There are still some loose ends regarding the life of Peter Tourville (1809-1891) that I will look more closely at while at the Family History Library in Salt Lake City later this fall. But let’s put aside the man for now and rather write about the tract of land that he owned in Jersey County, Illinois.
On December 18, 1848, Peter acquired from David Murphy 80 acres of land for $650. The exact description of this tract of land is the West Half Southeast Quarter of Section 2, Township 6N, Range 11W, on the Principal Meridian, in Jersey County, Illinois. In other words, it is in Dow today but the township was identified differently from one census to another (1860-70-80). One not familiar with Jersey County like myself might have thought that Peter moved quite often. Not at all! He actually lived on the same tract of land all these years, his obituary mentionning that he settled on his land 45 years before. Unfortunately, the exact date he first moved down there remains a mystery as he’s nowhere to be found in the 1850 US Census but that’s where indeed he spent the last decades of his life until his death in August 1891.
He must have been sick for a while before his death as he wrote his will on April 13, 1891 in which he declares:
“I give and devise to my grand-son Peter F. Glassbrenner, the West Half of the South East Quarter of Section No two (2) in Township No 6 North of Range Eleven (11) West of the Third Principal Meridian in the County of Jersey and State of Illinois for and during his natural life and after his death I give and devise the above described tract of land to the surviving children of the said Peter F. Glassbrenner Equally share and share alike to their heirs forever. I also bequest to my grand-son Peter F. Glassbrenner all of my personal estate except the household and kitchen furniture.”
From George Glassbrenner obituary who died in 1915 (Peter F. Glassbrenner’s father), we learn that he and his wife, Mary Aspasie Tourville, left Newbern around 1908 to live in nearby Alton, in Madison County, so they could live closer to their children.
What happened to the land afterwards has still to be cleared up but it’s a fact that in 1929 the land or a part of it, we are not sure, was acquired by George Miller, a “former well-known broom man”, from Dr. G. E. Wilkinson, who then “owned it and had built the tourists station on the site of a tavern, run by a Mr. Tourville, a Frenchman, a grandsire of the Glassbrenner family.”
The Alton Evening Telegraph’s article of Tuesday November 26, 1929 cited also that:
“Tourville is on route No. 3, nine miles from the beginning of the route on the North Side, is open and ready for tourists. It is located on what is known as the Rintoul land, a historic spot. […] So Tourville is a man’s name not a touring station name only and on the spot where Mr. Tourville, the Frenchman, gave succor to tourists.”
George Miller ran a modern filling station and lunch stand as well as an auto service station. A dance pavilion was included where he planned an “oldtime barn dance” as the housewarming.
The Alton Evening Telegraph of November 30, 1929 informs us that despite the cold weather, the opening of Tourville drew a large crowd on that Thanksgiving night. About 200 people gathered for the dance and George Miller rented all his roller skates. It seems however that the weather conditions were delaying the filling station and lunch room opening for another two weeks. George Miller was also planning on building cabins for tourists.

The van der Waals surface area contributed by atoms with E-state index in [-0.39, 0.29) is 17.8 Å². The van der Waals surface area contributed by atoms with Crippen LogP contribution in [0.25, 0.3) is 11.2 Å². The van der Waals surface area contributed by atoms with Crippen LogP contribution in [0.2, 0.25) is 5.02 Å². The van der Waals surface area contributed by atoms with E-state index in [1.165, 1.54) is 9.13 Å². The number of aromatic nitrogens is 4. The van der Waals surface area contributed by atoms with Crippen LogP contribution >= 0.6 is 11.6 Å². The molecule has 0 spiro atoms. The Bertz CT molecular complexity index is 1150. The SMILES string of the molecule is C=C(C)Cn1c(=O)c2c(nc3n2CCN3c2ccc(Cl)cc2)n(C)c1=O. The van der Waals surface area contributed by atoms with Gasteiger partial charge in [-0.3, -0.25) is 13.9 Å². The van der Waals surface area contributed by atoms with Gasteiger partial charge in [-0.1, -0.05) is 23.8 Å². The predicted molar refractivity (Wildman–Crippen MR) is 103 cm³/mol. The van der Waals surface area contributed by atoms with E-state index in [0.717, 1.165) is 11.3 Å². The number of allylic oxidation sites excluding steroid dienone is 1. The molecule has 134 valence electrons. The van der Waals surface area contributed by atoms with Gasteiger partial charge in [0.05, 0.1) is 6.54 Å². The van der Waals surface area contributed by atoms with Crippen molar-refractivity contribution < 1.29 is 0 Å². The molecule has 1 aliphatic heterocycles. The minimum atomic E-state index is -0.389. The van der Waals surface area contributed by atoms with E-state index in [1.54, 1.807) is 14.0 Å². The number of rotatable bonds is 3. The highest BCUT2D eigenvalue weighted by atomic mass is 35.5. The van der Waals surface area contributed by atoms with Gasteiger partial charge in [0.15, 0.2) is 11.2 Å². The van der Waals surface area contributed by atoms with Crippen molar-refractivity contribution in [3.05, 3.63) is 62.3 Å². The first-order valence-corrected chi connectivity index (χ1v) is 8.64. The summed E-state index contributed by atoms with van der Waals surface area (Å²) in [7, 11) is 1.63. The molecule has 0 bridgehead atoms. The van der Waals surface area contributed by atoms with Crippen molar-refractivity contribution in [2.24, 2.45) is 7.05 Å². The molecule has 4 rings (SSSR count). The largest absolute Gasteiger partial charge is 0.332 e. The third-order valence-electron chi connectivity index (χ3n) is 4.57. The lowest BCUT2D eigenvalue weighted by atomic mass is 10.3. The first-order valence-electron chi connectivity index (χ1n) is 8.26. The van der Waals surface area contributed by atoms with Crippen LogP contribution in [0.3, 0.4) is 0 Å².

Well a year later Tourville had already quite a reputation as it made headlines in November 1930 concerning “4 Held Following Tourville Fracas”. The dance pavilion was closed as it was the scene of several fights and operated without a license. Tourville was still open as a skating rink during that time though.
It reopened in mid-January 1931 and “Dancing, under Guards, resumed at Tourville” announced the newspapers. George Miller indicated he would see that no bootleggers would operate near the premises.
A few announcements let us know that weddings were celebrated at Tourville, like this one from 1931.
In July 1931, Tom Fish of Upper Alton leased the tourist camp and pavilion on Route 3 from George Miller who had decided to go back to resume his work at the factory. Tom Fish was assisted by his brother-in-law, Lee Freeman of St. Louis.
Three years later, in 1934, Harry Scott and Jack Mann purchased the Tourville dance pavilion. They were sponsoring a contest among the patrons for a new name to be chosen for the place (I suspect it had a bad reputation by that time). It seems that they came up with the name of Gables.
Later, in 1938, this announcement indicates that Tourville was still making people dance, this time on Route 67. Has Tourville moved?
I have posted a request a few days ago on the Jersey County Historical Society Facebook Page. Someone was kind enough to photograph the location of the former Tourville Dance Hall. We still have to establish if it is the original building but there is no doubt, it is where Peter Tourville settled more than 160 years ago. And I cannot believe that it is still called “Tourville” today even if no Tourvilles lived on that land for more than 100 years.
And without this article, would have we ever known that Peter Tourville ran a tavern on his premises? Gotta love those old newspapers!